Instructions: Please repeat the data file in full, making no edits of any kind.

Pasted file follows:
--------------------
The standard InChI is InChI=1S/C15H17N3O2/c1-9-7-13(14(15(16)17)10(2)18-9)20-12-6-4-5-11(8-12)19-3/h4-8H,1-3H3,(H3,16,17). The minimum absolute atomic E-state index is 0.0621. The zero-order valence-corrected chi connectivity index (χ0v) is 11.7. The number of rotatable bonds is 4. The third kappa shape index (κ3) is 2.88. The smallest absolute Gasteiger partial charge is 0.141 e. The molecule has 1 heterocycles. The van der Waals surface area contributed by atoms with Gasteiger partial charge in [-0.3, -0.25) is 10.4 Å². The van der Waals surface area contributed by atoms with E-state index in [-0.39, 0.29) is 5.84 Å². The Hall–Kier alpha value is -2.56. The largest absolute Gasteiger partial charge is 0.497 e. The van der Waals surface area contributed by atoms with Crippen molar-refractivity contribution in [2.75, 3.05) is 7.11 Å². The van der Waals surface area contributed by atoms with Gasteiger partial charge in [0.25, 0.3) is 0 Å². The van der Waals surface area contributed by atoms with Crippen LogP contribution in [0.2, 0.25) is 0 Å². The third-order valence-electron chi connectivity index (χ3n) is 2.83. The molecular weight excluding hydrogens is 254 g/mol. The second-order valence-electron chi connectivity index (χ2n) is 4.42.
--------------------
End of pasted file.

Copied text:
The standard InChI is InChI=1S/C15H17N3O2/c1-9-7-13(14(15(16)17)10(2)18-9)20-12-6-4-5-11(8-12)19-3/h4-8H,1-3H3,(H3,16,17). The minimum absolute atomic E-state index is 0.0621. The zero-order valence-corrected chi connectivity index (χ0v) is 11.7. The number of rotatable bonds is 4. The third kappa shape index (κ3) is 2.88. The smallest absolute Gasteiger partial charge is 0.141 e. The molecule has 1 heterocycles. The van der Waals surface area contributed by atoms with Gasteiger partial charge in [-0.3, -0.25) is 10.4 Å². The van der Waals surface area contributed by atoms with E-state index in [-0.39, 0.29) is 5.84 Å². The Hall–Kier alpha value is -2.56. The largest absolute Gasteiger partial charge is 0.497 e. The van der Waals surface area contributed by atoms with Crippen molar-refractivity contribution in [2.75, 3.05) is 7.11 Å². The van der Waals surface area contributed by atoms with Gasteiger partial charge in [0.25, 0.3) is 0 Å². The van der Waals surface area contributed by atoms with Crippen LogP contribution in [0.2, 0.25) is 0 Å². The third-order valence-electron chi connectivity index (χ3n) is 2.83. The molecular weight excluding hydrogens is 254 g/mol. The second-order valence-electron chi connectivity index (χ2n) is 4.42.